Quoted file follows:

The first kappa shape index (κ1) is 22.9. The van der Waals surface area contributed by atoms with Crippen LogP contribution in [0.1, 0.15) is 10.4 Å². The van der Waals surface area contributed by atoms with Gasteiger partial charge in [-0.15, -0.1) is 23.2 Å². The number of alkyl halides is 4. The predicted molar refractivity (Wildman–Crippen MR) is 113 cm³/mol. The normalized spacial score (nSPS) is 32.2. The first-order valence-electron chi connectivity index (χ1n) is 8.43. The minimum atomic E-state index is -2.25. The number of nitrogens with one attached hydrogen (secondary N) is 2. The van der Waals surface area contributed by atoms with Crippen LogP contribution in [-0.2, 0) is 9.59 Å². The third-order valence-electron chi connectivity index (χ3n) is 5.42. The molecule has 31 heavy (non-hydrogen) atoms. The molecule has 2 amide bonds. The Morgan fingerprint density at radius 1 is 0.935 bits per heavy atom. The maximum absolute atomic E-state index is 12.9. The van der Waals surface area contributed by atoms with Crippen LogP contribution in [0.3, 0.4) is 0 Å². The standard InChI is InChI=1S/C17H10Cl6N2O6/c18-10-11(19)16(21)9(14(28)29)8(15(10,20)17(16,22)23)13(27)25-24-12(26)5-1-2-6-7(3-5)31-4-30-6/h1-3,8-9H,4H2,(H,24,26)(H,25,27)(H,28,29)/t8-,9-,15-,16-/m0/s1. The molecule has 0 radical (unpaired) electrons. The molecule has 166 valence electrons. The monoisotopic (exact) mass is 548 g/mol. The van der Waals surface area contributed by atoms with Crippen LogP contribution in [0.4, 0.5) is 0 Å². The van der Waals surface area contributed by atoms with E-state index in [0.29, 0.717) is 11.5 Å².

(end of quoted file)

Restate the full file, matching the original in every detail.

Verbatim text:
The first kappa shape index (κ1) is 22.9. The van der Waals surface area contributed by atoms with Crippen LogP contribution in [0.1, 0.15) is 10.4 Å². The van der Waals surface area contributed by atoms with Gasteiger partial charge in [-0.15, -0.1) is 23.2 Å². The number of alkyl halides is 4. The predicted molar refractivity (Wildman–Crippen MR) is 113 cm³/mol. The normalized spacial score (nSPS) is 32.2. The first-order valence-electron chi connectivity index (χ1n) is 8.43. The minimum atomic E-state index is -2.25. The number of nitrogens with one attached hydrogen (secondary N) is 2. The van der Waals surface area contributed by atoms with Crippen LogP contribution in [-0.2, 0) is 9.59 Å². The third-order valence-electron chi connectivity index (χ3n) is 5.42. The molecule has 31 heavy (non-hydrogen) atoms. The molecule has 2 amide bonds. The Morgan fingerprint density at radius 1 is 0.935 bits per heavy atom. The maximum absolute atomic E-state index is 12.9. The van der Waals surface area contributed by atoms with Crippen LogP contribution in [0.3, 0.4) is 0 Å². The standard InChI is InChI=1S/C17H10Cl6N2O6/c18-10-11(19)16(21)9(14(28)29)8(15(10,20)17(16,22)23)13(27)25-24-12(26)5-1-2-6-7(3-5)31-4-30-6/h1-3,8-9H,4H2,(H,24,26)(H,25,27)(H,28,29)/t8-,9-,15-,16-/m0/s1. The molecule has 0 radical (unpaired) electrons. The molecule has 166 valence electrons. The monoisotopic (exact) mass is 548 g/mol. The van der Waals surface area contributed by atoms with Crippen LogP contribution in [0.4, 0.5) is 0 Å². The van der Waals surface area contributed by atoms with E-state index in [0.29, 0.717) is 11.5 Å².